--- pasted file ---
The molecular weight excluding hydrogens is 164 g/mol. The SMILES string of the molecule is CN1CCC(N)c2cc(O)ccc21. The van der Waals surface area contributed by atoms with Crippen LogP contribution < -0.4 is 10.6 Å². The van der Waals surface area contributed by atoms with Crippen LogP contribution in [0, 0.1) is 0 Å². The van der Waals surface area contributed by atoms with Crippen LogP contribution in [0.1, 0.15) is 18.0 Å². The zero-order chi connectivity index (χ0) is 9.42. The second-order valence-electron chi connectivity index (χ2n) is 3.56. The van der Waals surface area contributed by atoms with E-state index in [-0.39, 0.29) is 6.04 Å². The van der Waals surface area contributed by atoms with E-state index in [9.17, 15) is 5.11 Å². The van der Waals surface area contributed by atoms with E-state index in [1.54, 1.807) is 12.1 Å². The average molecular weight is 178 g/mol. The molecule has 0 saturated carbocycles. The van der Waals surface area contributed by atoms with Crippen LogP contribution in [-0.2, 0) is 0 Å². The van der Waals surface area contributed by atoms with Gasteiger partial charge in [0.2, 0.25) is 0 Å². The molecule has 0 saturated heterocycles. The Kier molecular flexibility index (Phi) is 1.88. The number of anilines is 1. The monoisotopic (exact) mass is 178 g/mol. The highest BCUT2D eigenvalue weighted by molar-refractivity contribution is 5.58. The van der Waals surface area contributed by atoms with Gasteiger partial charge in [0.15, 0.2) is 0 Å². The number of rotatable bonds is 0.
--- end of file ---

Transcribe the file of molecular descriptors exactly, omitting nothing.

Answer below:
The molecular weight excluding hydrogens is 164 g/mol. The SMILES string of the molecule is CN1CCC(N)c2cc(O)ccc21. The van der Waals surface area contributed by atoms with Crippen LogP contribution < -0.4 is 10.6 Å². The van der Waals surface area contributed by atoms with Crippen LogP contribution in [0, 0.1) is 0 Å². The van der Waals surface area contributed by atoms with Crippen LogP contribution in [0.1, 0.15) is 18.0 Å². The zero-order chi connectivity index (χ0) is 9.42. The second-order valence-electron chi connectivity index (χ2n) is 3.56. The van der Waals surface area contributed by atoms with E-state index in [-0.39, 0.29) is 6.04 Å². The van der Waals surface area contributed by atoms with E-state index in [9.17, 15) is 5.11 Å². The van der Waals surface area contributed by atoms with E-state index in [1.54, 1.807) is 12.1 Å². The average molecular weight is 178 g/mol. The molecule has 0 saturated carbocycles. The van der Waals surface area contributed by atoms with Crippen LogP contribution in [-0.2, 0) is 0 Å². The van der Waals surface area contributed by atoms with Gasteiger partial charge in [0.2, 0.25) is 0 Å². The molecule has 0 saturated heterocycles. The Kier molecular flexibility index (Phi) is 1.88. The number of anilines is 1. The monoisotopic (exact) mass is 178 g/mol. The highest BCUT2D eigenvalue weighted by molar-refractivity contribution is 5.58. The van der Waals surface area contributed by atoms with Gasteiger partial charge in [0.15, 0.2) is 0 Å². The number of rotatable bonds is 0.